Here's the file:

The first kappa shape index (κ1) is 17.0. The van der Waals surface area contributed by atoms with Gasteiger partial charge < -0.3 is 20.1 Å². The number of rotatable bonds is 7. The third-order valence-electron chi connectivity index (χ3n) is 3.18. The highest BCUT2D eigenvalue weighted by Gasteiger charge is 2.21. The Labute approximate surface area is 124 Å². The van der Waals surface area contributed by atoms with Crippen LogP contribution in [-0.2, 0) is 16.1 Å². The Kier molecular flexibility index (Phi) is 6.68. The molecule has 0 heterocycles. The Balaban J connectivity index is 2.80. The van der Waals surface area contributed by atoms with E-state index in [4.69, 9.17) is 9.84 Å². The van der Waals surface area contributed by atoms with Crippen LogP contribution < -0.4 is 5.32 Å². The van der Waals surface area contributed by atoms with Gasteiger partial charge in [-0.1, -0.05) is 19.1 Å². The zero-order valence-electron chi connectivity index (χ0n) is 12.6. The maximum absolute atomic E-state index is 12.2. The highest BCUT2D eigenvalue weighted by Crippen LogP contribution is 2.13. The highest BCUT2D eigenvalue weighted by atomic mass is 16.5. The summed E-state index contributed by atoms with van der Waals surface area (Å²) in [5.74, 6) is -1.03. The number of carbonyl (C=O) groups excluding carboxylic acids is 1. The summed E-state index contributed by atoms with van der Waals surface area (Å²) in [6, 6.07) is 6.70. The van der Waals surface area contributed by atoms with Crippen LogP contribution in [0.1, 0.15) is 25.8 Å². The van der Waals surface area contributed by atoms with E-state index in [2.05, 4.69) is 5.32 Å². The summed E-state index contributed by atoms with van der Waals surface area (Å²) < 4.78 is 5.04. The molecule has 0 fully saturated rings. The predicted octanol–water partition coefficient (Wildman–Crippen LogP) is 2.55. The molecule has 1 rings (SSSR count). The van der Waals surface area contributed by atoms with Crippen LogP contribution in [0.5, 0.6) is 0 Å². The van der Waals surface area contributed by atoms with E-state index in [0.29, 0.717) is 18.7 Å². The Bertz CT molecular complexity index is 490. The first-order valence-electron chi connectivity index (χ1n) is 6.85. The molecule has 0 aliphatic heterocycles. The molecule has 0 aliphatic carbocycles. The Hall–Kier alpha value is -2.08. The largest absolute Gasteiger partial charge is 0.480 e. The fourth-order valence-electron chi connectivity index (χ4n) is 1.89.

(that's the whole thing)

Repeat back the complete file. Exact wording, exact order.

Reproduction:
The first kappa shape index (κ1) is 17.0. The van der Waals surface area contributed by atoms with Gasteiger partial charge < -0.3 is 20.1 Å². The number of rotatable bonds is 7. The third-order valence-electron chi connectivity index (χ3n) is 3.18. The highest BCUT2D eigenvalue weighted by Gasteiger charge is 2.21. The Labute approximate surface area is 124 Å². The van der Waals surface area contributed by atoms with Crippen LogP contribution in [-0.2, 0) is 16.1 Å². The Kier molecular flexibility index (Phi) is 6.68. The molecule has 0 heterocycles. The Balaban J connectivity index is 2.80. The van der Waals surface area contributed by atoms with E-state index in [4.69, 9.17) is 9.84 Å². The van der Waals surface area contributed by atoms with Crippen LogP contribution < -0.4 is 5.32 Å². The van der Waals surface area contributed by atoms with Gasteiger partial charge in [-0.1, -0.05) is 19.1 Å². The zero-order valence-electron chi connectivity index (χ0n) is 12.6. The maximum absolute atomic E-state index is 12.2. The highest BCUT2D eigenvalue weighted by Crippen LogP contribution is 2.13. The highest BCUT2D eigenvalue weighted by atomic mass is 16.5. The summed E-state index contributed by atoms with van der Waals surface area (Å²) in [5.74, 6) is -1.03. The number of carbonyl (C=O) groups excluding carboxylic acids is 1. The summed E-state index contributed by atoms with van der Waals surface area (Å²) in [6, 6.07) is 6.70. The van der Waals surface area contributed by atoms with Crippen LogP contribution in [0.1, 0.15) is 25.8 Å². The van der Waals surface area contributed by atoms with E-state index in [2.05, 4.69) is 5.32 Å². The summed E-state index contributed by atoms with van der Waals surface area (Å²) < 4.78 is 5.04. The molecule has 0 fully saturated rings. The predicted octanol–water partition coefficient (Wildman–Crippen LogP) is 2.55. The molecule has 1 rings (SSSR count). The van der Waals surface area contributed by atoms with Crippen LogP contribution in [0.5, 0.6) is 0 Å². The van der Waals surface area contributed by atoms with E-state index in [0.29, 0.717) is 18.7 Å². The Bertz CT molecular complexity index is 490. The first-order valence-electron chi connectivity index (χ1n) is 6.85. The molecule has 0 aliphatic heterocycles. The molecule has 0 aliphatic carbocycles. The Hall–Kier alpha value is -2.08. The largest absolute Gasteiger partial charge is 0.480 e. The fourth-order valence-electron chi connectivity index (χ4n) is 1.89.